If you haven’t been diligent about your rent payments because you don’t think it matters, make an effort to make all payments on time. To make this easier, ask your landlord if you can set up a scheduled payment for each month. They would likely be happy to have your payments coming in consistently. And there may be an option to have these payments reflected on your credit score.

Consistent monthly payments help prove to a lender that you are responsible and can improve your credit score. That’s a win-win on the road to homeownership!

[Related: Can I Afford to Buy a Home in Seattle?]

8. Promising Career Growth Potential

Younger homebuyers right out of college may have a compensating factor in their career path. For instance, a young engineer working at a company known for growth potential tells the lender that this person will have an increased salary in a few short years. 

Rather than put off buying a home, the promising future of young professionals may be what a lender needs to give their stamp of approval. Rather than spending your 20s renting apartments with your friends, you could be the one turning all that would-be rent money toward equity.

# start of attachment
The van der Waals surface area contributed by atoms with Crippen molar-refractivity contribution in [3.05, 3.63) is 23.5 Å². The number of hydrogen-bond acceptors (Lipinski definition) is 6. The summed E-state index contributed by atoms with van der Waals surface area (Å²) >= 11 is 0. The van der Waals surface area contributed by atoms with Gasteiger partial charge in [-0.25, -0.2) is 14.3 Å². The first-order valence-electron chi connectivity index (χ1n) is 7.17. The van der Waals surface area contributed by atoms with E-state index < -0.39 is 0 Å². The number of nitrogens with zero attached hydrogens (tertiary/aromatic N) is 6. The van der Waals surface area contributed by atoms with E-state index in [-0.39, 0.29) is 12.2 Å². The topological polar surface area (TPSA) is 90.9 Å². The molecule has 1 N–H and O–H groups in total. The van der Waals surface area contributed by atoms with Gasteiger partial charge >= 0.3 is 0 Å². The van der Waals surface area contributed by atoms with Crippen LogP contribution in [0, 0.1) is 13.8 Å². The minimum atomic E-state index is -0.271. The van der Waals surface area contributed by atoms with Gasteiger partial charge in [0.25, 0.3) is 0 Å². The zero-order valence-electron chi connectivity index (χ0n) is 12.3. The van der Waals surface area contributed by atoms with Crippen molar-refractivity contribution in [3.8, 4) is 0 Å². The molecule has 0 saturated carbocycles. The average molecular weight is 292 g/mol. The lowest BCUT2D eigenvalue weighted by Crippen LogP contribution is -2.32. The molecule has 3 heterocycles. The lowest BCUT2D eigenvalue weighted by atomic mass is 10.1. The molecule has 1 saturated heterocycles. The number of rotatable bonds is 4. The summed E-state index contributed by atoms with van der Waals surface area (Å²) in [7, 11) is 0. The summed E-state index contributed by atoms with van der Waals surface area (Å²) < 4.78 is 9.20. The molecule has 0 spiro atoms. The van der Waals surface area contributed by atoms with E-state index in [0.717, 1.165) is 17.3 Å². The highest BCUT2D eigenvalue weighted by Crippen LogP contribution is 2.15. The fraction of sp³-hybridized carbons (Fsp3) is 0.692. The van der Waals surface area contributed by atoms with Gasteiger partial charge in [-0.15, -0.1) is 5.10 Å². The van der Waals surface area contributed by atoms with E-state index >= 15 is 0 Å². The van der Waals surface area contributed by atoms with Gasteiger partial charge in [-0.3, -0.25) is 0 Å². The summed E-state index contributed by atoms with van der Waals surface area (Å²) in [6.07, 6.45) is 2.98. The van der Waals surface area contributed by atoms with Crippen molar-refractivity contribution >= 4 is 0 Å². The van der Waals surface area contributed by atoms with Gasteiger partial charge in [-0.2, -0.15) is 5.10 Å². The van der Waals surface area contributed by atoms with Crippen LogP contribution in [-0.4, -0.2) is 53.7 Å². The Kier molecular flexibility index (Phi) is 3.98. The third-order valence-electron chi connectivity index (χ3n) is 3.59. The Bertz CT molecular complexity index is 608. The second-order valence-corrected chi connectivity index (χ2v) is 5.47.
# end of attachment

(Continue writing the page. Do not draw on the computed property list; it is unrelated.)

By the time your peers get around to buying their first homes down the road, you could be moving on to the house of your dreams. 

[Related: Why Waiting to Save a 20% Down Payment May Not Be the Right Move]

Get Your Mortgage Approved

Ready to put your roots down in Seattle?

Don’t put it off because you think you need to get everything right. You could have more in your application than you realize. When you reach out to Seattle Mortgage Planners, you’ll have a team of experienced professionals to review and discuss your options. 

If you’re ready to put your monthly payments toward homeownership, now is the time to act. Contact us today to get started!